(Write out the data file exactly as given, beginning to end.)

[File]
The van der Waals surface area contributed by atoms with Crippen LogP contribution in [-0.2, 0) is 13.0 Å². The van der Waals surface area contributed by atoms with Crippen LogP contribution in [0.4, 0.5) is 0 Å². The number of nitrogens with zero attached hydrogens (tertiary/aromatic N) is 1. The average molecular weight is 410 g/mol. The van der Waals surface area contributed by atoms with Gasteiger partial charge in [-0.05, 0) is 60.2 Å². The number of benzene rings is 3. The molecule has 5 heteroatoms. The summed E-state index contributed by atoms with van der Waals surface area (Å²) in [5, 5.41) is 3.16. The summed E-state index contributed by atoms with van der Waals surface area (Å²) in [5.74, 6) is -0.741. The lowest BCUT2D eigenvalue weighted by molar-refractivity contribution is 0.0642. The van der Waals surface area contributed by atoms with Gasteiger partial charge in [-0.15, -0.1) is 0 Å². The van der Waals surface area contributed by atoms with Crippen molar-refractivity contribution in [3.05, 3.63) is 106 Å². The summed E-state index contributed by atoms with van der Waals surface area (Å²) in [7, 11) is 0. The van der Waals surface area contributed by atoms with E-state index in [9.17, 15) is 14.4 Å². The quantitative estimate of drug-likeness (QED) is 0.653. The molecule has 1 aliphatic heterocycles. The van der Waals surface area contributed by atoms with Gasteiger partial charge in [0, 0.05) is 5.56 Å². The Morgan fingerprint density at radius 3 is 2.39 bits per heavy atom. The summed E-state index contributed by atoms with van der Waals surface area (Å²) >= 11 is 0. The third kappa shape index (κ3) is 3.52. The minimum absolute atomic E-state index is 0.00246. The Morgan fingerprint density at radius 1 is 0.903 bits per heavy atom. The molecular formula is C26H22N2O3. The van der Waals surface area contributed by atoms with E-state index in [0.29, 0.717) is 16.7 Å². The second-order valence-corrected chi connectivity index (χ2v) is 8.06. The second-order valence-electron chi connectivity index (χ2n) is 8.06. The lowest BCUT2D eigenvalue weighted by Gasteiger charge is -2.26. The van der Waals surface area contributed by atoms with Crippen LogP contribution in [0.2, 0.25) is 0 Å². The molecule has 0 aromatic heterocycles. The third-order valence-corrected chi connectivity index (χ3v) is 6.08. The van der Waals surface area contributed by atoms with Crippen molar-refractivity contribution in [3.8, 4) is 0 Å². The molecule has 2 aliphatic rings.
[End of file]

The van der Waals surface area contributed by atoms with Crippen LogP contribution in [-0.2, 0) is 13.0 Å². The van der Waals surface area contributed by atoms with Crippen LogP contribution in [0.4, 0.5) is 0 Å². The number of nitrogens with zero attached hydrogens (tertiary/aromatic N) is 1. The average molecular weight is 410 g/mol. The van der Waals surface area contributed by atoms with Gasteiger partial charge in [-0.05, 0) is 60.2 Å². The number of benzene rings is 3. The molecule has 5 heteroatoms. The summed E-state index contributed by atoms with van der Waals surface area (Å²) in [5, 5.41) is 3.16. The summed E-state index contributed by atoms with van der Waals surface area (Å²) in [5.74, 6) is -0.741. The lowest BCUT2D eigenvalue weighted by molar-refractivity contribution is 0.0642. The van der Waals surface area contributed by atoms with Gasteiger partial charge in [-0.15, -0.1) is 0 Å². The van der Waals surface area contributed by atoms with Crippen molar-refractivity contribution in [3.05, 3.63) is 106 Å². The summed E-state index contributed by atoms with van der Waals surface area (Å²) in [7, 11) is 0. The van der Waals surface area contributed by atoms with E-state index in [9.17, 15) is 14.4 Å². The quantitative estimate of drug-likeness (QED) is 0.653. The molecule has 1 aliphatic heterocycles. The van der Waals surface area contributed by atoms with Gasteiger partial charge in [0, 0.05) is 5.56 Å². The Morgan fingerprint density at radius 3 is 2.39 bits per heavy atom. The summed E-state index contributed by atoms with van der Waals surface area (Å²) >= 11 is 0. The third kappa shape index (κ3) is 3.52. The minimum absolute atomic E-state index is 0.00246. The Morgan fingerprint density at radius 1 is 0.903 bits per heavy atom. The molecular formula is C26H22N2O3. The van der Waals surface area contributed by atoms with E-state index in [0.29, 0.717) is 16.7 Å². The second-order valence-corrected chi connectivity index (χ2v) is 8.06. The second-order valence-electron chi connectivity index (χ2n) is 8.06. The lowest BCUT2D eigenvalue weighted by Gasteiger charge is -2.26. The van der Waals surface area contributed by atoms with Crippen LogP contribution in [0.2, 0.25) is 0 Å². The molecule has 0 aromatic heterocycles. The third-order valence-corrected chi connectivity index (χ3v) is 6.08. The van der Waals surface area contributed by atoms with Crippen molar-refractivity contribution in [3.8, 4) is 0 Å². The molecule has 2 aliphatic rings.